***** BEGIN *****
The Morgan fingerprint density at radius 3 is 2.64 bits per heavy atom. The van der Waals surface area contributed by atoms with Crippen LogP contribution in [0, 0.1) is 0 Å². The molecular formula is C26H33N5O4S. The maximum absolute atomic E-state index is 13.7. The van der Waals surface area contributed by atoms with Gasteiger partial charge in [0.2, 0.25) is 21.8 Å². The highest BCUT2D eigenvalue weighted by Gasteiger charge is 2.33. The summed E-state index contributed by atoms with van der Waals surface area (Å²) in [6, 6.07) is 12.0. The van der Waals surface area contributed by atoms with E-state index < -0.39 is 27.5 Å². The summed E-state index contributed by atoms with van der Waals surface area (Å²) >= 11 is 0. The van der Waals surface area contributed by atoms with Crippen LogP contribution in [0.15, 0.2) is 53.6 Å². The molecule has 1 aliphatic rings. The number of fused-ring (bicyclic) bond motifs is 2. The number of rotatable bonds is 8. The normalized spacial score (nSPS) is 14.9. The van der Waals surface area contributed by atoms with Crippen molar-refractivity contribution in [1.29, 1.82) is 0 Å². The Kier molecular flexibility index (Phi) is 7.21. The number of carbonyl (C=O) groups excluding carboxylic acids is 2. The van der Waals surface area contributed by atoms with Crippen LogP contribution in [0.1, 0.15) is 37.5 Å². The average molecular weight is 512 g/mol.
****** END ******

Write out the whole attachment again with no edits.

The Morgan fingerprint density at radius 3 is 2.64 bits per heavy atom. The van der Waals surface area contributed by atoms with Crippen LogP contribution in [0, 0.1) is 0 Å². The molecular formula is C26H33N5O4S. The maximum absolute atomic E-state index is 13.7. The van der Waals surface area contributed by atoms with Gasteiger partial charge in [0.2, 0.25) is 21.8 Å². The highest BCUT2D eigenvalue weighted by Gasteiger charge is 2.33. The summed E-state index contributed by atoms with van der Waals surface area (Å²) in [6, 6.07) is 12.0. The van der Waals surface area contributed by atoms with E-state index < -0.39 is 27.5 Å². The summed E-state index contributed by atoms with van der Waals surface area (Å²) >= 11 is 0. The van der Waals surface area contributed by atoms with Crippen LogP contribution in [0.15, 0.2) is 53.6 Å². The molecule has 1 aliphatic rings. The number of fused-ring (bicyclic) bond motifs is 2. The number of rotatable bonds is 8. The normalized spacial score (nSPS) is 14.9. The van der Waals surface area contributed by atoms with Crippen molar-refractivity contribution in [1.29, 1.82) is 0 Å². The Kier molecular flexibility index (Phi) is 7.21. The number of carbonyl (C=O) groups excluding carboxylic acids is 2. The van der Waals surface area contributed by atoms with Crippen LogP contribution in [0.1, 0.15) is 37.5 Å². The average molecular weight is 512 g/mol.